What is your most significant accomplishment?
As my peers have written throughout the past year, being a Lasallian Volunteer is somewhat like learning to juggle, choreographing a new dance, or, as we all really know it, a long journey with many ups and downs. Depending on if it was an “up” or “down” day, I must admit that I have struggled with my role as a volunteer and what my defined purpose has been. As the end of this year is rapidly approaching, I have been especially focused on what I am going to take with me after all of the juggling and dancing on this journey, so when I was recently asked “What is your most significant accomplishment?”, I was, oddly enough, prepared to answer.
As an educator, I know that my performance is reflected in what my students accomplish. I recently looked back on the educational philosophy that I wrote, edited, and rewrote many times throughout my collegiate years and realized what is truly important – recognizing the differences in my students, both in the way they learn as well as what outside factors may play a role in their time in the classroom. After reflecting on this, I then asked myself whether or not I’ve done this throughout my time at San Miguel. How much have I adapted my teaching to my students’ needs? How do I know if and when I’ve done this? If I have done this, how can I possibly measure it?
What I have come to realize is that I have accomplished so much more than what a great teaching review or observation would give me. I have known from the beginning how much my time in the classroom with my students is a blessing in my life, but I have come to find concrete reasons why I know this is true.
The biggest achievements that come to mind are the moments when I hear, “Oooooooh!” as I’m finishing writing a practice problem on the board and a student begins to put together the different pieces of the lesson, or a “YES!” after a student finds out that she/he has solved an equation correctly. Actually, the most rewarding moments may be when one student is teaching another why a certain step in putting together a graph is important, or when a student repeats one of “Ms. Cash’s tips for success” while they’re studying by themselves. Personally, I think I’ve won for the day when I am able to see that most, if not all, of my students completed their homework correctly, and wrote notes to me about where they got lost at first, but now they understand. This may seem silly, but I see so much success in these moments!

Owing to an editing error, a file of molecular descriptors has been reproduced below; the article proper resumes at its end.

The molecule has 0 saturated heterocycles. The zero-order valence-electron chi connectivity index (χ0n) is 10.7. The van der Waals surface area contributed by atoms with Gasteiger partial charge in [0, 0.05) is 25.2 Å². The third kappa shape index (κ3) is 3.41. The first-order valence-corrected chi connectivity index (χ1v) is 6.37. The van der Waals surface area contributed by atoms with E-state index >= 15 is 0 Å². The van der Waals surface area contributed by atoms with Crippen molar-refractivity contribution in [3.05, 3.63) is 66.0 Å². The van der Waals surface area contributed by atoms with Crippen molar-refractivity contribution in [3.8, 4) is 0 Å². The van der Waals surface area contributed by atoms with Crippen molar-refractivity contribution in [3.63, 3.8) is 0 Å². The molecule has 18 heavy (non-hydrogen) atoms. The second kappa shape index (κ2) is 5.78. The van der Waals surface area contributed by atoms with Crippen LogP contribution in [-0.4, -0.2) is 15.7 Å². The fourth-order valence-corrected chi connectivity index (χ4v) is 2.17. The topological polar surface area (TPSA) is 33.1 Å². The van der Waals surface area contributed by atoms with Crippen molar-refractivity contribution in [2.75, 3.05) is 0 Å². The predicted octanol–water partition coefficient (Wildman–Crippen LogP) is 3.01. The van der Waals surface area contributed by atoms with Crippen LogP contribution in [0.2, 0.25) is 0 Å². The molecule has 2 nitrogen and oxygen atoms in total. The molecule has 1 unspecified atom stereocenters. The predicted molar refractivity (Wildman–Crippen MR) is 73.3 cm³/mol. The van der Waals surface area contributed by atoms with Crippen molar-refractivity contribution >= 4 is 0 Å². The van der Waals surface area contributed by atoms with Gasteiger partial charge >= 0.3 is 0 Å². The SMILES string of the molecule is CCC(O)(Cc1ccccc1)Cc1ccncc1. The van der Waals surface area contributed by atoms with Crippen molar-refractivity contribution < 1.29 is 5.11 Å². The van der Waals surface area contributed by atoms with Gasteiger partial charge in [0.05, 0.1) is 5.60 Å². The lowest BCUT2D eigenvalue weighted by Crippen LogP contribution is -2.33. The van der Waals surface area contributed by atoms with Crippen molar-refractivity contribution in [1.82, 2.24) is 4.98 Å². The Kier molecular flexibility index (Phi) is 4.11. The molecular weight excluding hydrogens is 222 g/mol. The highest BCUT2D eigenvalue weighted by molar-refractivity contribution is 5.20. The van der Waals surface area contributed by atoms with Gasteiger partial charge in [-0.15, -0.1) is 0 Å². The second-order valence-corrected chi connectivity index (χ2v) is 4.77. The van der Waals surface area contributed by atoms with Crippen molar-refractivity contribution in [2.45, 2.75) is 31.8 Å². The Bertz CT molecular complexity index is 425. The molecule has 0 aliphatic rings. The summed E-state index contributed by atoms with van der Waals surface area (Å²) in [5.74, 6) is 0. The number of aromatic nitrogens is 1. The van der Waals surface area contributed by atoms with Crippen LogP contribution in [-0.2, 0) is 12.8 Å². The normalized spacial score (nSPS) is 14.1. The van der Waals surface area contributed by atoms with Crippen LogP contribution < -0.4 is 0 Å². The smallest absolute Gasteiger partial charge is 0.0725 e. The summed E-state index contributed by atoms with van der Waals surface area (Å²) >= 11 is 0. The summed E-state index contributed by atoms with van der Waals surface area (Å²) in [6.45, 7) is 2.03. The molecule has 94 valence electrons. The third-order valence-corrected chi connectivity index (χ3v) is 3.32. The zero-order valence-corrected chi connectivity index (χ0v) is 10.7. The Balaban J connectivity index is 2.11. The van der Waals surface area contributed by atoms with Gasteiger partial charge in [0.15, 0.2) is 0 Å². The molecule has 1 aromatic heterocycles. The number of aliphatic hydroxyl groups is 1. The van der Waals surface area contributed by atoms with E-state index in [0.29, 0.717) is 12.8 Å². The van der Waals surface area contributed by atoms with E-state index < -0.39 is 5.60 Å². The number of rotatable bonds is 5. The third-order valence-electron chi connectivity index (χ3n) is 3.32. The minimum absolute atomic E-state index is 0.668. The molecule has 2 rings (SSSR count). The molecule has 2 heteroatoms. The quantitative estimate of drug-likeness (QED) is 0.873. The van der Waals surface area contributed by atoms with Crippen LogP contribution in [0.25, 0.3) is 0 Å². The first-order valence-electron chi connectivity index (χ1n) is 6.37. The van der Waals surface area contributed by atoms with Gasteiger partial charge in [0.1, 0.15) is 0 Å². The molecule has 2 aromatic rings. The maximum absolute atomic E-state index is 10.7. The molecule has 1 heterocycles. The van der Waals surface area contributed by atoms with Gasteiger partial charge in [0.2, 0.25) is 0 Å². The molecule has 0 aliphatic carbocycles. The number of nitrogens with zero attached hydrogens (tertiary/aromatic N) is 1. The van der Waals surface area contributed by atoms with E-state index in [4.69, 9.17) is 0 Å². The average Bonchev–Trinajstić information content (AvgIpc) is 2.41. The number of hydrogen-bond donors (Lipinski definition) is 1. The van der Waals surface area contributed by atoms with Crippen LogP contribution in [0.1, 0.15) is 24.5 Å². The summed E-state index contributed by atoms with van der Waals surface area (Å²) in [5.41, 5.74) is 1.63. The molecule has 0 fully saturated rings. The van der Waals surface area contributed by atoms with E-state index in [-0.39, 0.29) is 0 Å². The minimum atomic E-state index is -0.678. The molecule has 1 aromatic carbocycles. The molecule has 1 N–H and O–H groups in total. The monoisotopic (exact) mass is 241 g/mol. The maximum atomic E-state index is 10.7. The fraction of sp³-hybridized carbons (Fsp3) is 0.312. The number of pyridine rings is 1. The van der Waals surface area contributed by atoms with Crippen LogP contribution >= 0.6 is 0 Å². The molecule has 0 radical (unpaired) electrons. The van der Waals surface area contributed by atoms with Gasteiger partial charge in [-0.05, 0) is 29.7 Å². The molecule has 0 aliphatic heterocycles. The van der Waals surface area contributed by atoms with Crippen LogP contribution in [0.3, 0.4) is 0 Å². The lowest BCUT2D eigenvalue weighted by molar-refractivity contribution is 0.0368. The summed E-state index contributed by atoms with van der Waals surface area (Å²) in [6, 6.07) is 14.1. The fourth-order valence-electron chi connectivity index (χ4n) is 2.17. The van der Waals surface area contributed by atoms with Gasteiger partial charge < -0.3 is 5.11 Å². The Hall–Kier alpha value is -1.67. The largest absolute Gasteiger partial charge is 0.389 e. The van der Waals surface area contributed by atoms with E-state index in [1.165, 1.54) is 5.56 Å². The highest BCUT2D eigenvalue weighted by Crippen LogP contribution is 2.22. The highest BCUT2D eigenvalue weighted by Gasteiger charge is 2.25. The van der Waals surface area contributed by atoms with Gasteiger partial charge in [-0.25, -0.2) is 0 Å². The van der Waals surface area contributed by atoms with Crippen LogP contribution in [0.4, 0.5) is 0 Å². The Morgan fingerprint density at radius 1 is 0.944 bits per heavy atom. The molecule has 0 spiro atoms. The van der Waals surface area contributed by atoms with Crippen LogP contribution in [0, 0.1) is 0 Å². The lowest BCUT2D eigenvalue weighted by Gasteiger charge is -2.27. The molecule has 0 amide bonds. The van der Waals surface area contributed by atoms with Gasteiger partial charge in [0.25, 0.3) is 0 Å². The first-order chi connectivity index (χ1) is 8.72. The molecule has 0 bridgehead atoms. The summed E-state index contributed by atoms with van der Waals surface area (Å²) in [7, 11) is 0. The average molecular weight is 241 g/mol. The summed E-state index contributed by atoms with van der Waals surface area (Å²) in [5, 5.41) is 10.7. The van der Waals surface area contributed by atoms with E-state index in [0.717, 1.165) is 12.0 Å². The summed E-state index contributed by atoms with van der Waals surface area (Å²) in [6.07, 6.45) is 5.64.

What I’m trying to say is that as volunteers, and especially volunteers serving in schools, we must continue to not just pat ourselves on the back for a day’s work well done, but recognize how big our small moments really are. That “YES!” moment could have very easily have been a student’s first for the day, and I couldn’t feel more accomplished knowing that it happened in my classroom.
In hindsight, I’d say that I’ve had quite a few significant accomplishments today. The most significant? Each question that was resolved and every new piece of information successfully received; alone these are little victories, but together, they form steps toward succeeding in math (and even enjoying it) a bit more than they did yesterday.
Ellie Cash is a 1st year LV serving at San Miguel High School in Tucson, Arizona and is a 2015 graduate of Saint Louis University.